Tweets about our morning report were well received with 84% (51/61) of our residents reporting morning report tweets as occasionally or often informative. Most residents (43/61, 70%) agreed that our morning tweets captured the major teaching points. Interestingly, our tweets about medical news and the latest literature garnered greater interest, with 87% (53/61) of our residents finding these tweets informative.

Additional survey data on our intervention is found in Table 2.

Table 2. Survey of categorical medicine residents regarding Twitter use and its roles in advancing the educational mission (n=61).
Survey itemn (%)
Reported having personal Twitter account (number of respondents)33 (54)
Twitter feed\'s contribution to educational mission

Role of Twitter (number in agreement)

Helps residents remember teaching points from the morning report39 (64)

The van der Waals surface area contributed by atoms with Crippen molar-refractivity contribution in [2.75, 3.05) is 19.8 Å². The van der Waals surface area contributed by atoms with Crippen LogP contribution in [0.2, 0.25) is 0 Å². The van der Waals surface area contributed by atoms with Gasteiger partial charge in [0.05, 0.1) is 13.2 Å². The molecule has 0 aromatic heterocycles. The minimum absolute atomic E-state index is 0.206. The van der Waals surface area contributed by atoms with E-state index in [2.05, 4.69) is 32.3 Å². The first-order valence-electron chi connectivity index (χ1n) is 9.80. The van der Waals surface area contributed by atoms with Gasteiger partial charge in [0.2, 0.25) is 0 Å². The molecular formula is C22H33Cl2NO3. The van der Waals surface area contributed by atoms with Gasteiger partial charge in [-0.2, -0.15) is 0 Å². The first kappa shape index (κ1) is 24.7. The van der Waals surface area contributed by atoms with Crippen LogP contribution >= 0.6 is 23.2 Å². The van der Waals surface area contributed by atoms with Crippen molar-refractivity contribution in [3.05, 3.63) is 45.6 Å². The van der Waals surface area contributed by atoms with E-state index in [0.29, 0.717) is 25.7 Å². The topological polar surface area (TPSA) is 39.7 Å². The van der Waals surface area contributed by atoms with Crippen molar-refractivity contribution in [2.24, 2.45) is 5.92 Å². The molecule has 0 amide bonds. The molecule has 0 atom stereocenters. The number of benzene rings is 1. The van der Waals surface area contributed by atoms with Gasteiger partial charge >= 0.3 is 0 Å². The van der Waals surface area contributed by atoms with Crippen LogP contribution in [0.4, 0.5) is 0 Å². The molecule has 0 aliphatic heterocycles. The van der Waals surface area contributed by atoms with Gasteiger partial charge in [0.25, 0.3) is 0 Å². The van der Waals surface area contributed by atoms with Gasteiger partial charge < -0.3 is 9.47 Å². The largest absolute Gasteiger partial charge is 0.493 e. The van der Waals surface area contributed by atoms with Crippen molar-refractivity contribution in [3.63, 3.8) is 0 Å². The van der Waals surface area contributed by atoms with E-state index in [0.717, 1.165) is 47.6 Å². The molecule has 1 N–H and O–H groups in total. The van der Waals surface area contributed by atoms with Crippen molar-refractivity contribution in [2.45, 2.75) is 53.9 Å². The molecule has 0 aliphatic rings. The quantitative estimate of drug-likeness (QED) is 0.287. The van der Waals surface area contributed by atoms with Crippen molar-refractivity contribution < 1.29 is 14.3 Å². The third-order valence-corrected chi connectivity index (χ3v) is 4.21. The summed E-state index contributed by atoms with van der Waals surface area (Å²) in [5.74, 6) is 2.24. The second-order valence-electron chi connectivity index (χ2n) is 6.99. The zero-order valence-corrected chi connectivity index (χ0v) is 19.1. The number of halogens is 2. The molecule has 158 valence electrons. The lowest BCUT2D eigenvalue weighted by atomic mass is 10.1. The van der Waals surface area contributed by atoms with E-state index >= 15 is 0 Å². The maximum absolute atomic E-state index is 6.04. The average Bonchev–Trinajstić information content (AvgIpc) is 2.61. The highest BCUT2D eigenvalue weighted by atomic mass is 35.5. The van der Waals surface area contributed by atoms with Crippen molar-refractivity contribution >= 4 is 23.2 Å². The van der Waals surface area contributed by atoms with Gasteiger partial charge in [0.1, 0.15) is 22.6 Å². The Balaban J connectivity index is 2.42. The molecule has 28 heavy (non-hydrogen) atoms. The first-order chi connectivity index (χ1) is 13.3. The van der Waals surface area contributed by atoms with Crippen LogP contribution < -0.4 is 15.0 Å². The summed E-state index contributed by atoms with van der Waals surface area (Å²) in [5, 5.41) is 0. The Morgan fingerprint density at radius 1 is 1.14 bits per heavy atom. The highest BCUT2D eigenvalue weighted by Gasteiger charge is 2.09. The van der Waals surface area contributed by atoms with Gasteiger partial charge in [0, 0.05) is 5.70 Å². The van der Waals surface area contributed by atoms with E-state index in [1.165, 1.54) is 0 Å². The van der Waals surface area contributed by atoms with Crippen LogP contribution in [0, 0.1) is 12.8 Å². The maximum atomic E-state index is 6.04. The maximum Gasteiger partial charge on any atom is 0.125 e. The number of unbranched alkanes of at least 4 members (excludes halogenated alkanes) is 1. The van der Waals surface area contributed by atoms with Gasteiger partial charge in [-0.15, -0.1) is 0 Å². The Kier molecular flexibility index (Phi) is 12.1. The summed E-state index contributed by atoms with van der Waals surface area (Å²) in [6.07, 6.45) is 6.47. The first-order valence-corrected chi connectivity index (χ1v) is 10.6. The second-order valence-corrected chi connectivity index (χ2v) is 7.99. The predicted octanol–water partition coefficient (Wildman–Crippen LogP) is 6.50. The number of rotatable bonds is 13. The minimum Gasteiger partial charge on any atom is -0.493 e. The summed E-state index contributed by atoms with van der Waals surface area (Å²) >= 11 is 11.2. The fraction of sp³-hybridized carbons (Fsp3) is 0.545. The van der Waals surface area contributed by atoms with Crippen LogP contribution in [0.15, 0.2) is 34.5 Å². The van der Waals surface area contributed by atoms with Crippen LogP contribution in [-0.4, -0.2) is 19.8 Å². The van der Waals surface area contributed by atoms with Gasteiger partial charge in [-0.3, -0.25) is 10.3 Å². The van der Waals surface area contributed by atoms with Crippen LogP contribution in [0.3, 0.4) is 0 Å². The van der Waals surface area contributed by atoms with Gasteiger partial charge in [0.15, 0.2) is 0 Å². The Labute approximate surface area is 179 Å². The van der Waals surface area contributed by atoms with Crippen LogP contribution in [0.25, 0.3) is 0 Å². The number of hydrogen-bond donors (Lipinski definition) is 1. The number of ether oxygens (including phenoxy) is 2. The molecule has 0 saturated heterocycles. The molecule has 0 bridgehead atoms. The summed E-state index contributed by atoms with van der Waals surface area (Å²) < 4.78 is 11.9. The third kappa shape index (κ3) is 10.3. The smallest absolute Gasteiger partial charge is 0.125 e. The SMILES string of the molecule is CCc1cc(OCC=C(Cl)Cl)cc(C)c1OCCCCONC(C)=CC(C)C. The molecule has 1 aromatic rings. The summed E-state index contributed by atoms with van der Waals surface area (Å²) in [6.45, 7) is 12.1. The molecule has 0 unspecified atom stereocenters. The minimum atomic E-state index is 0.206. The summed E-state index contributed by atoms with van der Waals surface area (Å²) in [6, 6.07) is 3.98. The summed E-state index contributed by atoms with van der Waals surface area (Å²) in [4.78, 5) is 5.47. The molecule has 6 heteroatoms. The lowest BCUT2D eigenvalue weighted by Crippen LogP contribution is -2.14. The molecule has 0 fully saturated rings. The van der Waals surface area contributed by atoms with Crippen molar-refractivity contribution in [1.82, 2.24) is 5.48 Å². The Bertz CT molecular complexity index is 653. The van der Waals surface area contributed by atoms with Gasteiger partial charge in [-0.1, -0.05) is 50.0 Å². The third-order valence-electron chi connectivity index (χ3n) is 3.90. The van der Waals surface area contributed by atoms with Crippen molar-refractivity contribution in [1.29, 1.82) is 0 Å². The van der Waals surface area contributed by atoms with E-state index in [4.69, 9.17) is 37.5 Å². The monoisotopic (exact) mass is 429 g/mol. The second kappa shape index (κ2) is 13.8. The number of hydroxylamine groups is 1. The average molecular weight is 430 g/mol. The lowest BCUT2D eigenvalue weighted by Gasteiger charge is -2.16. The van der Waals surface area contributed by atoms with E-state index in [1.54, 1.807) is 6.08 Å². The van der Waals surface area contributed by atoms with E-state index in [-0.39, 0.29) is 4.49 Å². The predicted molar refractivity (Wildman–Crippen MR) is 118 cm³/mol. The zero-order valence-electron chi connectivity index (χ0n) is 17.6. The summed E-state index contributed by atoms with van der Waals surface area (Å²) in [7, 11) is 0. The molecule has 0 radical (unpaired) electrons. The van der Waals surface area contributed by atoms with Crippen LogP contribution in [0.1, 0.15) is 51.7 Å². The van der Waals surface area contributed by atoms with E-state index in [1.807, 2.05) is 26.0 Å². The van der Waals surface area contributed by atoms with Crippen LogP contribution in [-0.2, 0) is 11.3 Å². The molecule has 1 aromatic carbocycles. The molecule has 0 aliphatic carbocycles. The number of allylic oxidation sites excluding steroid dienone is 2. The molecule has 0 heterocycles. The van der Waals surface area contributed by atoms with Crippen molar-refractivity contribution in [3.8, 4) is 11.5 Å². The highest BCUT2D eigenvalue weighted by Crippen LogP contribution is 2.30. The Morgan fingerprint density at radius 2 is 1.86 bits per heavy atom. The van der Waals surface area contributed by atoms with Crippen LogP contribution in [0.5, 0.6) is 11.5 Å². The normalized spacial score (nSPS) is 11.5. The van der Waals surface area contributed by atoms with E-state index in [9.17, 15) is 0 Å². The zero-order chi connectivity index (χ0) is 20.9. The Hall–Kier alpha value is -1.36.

Captures the major teaching points from the morning report43 (70)

Makes residents feel less removed from the residency program during external rotations (off-campus hospital, emergency ward, etc)38 (62)

Enhances overall education in residency42 (69)

Category of tweets (number that rated tweets as informative)

Morning report51 (84)

General medical information53 (87)

Grand rounds44 (72)

Residents\' accomplishments, social events, and other institution-specific information49 (80)

Principal Findings

Maintaining a residency-run Twitter feed appears to have educational value both internally and externally. Our survey data demonstrates that Twitter was a frequently accessed and appreciated educational resource for residents. Moreover, our robust following outside of our home institution suggests a greater need for resident-directed educational resources in social media.